Confrontational politics is not new in Bangladesh. But it seems to have intensified in the last few months, especially after the unofficial main opposition, the Bangladesh Nationalist Party (BNP), decided to launch protests on the first anniversary of the 2014 parliamentary elections in order to force the Sheikh Hasina-led Awami League government to step down. The BNP considers the January 5, 2014 parliamentary elections as illegal and hence the government in power as illegitimate.
The foreign policy of a country generally changes incrementally but in the case of Bangladesh it changes dramatically towards India depending upon which political party or alliance is in power. The ideological cleavage prevailing in the country affects not only its domestic politics but also its relationship with its neighbour India. In this article an attempt has been made to explain why and how the domestic politics of Bangladesh affects India–Bangladesh relations.
Mohamed Nasheed, in alliance with the Jumhooree Party, poses a formidable challenge to the Abdullah Yameen government. Yameen is using the judiciary as a tool to crush this challenge and further his own political objectives.
It is not clear what kind of democracy the BNP wants to restore in alliance with the Jamaat which does not believe in democracy. But the AL needs to proceed with caution in dealing with the ongoing protests lest it comes to be seen as an autocratic government.
With the Bharatiya Janata Party (BJP)-led coalition coming to power in India in May 2014, the issue of illegal immigration from Bangladesh has come to the forefront once again. However, the fear is whether the debate over the issue will shed more light, leading to the resolution of the problem, or whether it will simply degenerate into political rivalry and polarisation. Illegal immigration figured prominently in the run-up to the 2014 parliamentary elections and was often raised by one of the leading political parties, the BJP.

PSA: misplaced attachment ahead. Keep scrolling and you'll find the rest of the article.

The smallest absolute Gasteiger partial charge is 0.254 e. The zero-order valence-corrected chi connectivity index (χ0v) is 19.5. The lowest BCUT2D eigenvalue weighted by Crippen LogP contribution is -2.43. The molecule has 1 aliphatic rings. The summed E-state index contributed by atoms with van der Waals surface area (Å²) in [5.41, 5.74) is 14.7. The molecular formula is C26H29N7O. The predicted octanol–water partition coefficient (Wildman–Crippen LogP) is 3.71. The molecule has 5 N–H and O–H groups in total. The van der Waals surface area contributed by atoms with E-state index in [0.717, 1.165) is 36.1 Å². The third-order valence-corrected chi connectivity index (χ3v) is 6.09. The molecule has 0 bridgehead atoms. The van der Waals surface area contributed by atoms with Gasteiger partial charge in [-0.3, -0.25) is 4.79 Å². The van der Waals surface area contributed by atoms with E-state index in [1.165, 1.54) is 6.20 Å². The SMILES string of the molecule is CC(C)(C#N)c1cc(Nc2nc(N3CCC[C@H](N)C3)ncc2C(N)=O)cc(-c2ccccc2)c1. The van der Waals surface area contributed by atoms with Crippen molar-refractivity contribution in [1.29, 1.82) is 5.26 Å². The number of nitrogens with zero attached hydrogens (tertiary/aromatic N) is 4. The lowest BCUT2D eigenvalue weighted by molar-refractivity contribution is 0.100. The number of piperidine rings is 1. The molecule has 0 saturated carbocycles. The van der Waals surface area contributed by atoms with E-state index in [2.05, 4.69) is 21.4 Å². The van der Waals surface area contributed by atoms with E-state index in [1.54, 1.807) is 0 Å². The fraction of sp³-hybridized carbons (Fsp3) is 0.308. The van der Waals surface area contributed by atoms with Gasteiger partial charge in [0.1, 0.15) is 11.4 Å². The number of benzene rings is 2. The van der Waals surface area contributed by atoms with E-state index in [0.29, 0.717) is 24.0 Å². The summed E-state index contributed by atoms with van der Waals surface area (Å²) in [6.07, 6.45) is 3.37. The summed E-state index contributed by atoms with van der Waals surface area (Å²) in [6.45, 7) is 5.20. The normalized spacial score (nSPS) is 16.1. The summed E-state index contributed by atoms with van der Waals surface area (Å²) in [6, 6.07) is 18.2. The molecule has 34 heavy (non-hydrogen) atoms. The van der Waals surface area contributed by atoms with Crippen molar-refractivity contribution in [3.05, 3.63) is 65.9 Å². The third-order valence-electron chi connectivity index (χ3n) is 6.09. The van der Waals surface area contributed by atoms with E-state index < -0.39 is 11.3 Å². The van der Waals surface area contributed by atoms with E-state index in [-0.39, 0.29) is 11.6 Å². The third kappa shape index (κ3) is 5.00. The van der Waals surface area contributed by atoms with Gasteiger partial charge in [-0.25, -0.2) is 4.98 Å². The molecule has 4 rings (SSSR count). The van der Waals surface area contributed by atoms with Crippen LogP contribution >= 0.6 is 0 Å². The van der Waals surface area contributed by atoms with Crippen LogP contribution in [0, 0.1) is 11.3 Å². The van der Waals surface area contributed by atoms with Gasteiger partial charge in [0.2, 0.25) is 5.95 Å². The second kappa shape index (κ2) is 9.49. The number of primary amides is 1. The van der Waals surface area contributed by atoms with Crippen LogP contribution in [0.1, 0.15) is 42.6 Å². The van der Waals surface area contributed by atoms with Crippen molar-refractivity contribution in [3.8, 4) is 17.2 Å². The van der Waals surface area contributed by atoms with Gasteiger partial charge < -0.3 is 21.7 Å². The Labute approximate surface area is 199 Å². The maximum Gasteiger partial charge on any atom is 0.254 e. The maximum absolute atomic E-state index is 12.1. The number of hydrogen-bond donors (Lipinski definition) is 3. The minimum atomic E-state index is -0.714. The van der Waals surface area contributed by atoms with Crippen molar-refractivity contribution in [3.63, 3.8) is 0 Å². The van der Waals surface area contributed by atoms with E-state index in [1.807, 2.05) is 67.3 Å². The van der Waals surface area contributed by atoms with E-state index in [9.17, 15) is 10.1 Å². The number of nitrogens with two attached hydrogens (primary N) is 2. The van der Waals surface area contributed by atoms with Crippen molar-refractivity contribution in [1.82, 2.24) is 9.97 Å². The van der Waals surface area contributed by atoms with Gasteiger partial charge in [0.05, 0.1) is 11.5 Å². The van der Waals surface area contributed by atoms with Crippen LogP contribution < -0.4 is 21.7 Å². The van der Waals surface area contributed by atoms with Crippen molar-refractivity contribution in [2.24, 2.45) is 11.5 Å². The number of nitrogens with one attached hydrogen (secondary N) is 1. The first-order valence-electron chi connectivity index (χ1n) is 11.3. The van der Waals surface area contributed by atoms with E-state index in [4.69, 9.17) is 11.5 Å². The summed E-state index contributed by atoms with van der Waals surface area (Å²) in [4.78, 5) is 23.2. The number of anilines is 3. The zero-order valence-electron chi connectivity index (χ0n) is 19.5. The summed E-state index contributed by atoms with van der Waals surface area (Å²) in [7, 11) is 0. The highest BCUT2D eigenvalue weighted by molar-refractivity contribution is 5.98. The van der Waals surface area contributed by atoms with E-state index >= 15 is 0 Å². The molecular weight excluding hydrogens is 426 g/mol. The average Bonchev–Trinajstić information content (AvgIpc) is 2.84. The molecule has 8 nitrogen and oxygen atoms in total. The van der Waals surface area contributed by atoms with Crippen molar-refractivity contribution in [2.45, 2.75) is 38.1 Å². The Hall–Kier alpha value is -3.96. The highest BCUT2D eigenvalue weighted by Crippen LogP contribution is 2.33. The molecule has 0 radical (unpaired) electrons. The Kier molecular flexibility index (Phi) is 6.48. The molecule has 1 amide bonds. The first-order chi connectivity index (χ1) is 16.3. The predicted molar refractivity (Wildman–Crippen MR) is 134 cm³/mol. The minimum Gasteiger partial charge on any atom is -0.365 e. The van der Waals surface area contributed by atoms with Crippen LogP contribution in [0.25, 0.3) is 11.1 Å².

Realising the electoral significance of the issue the Congress seems to be engaging in a competitive politics with the BJP by talking of giving citizenship to even those migrants who came to India after 1971 but were persecuted in Bangladesh.
The Awami League government may not have done everything right in the last five years, but it has done commendable work by South Asian standards. The Bangladesh economy has grown consistently at about six per cent and the government has done well to contain the extremist forces.
The emergence of the third political candidate Qasim Ibrahim of the Jumhoory Party has made the present political landscape in Maldives intensely competitive and antagonistic with petitions and counter allegations over the election process. This in all possibility might lead to a long period of political instability.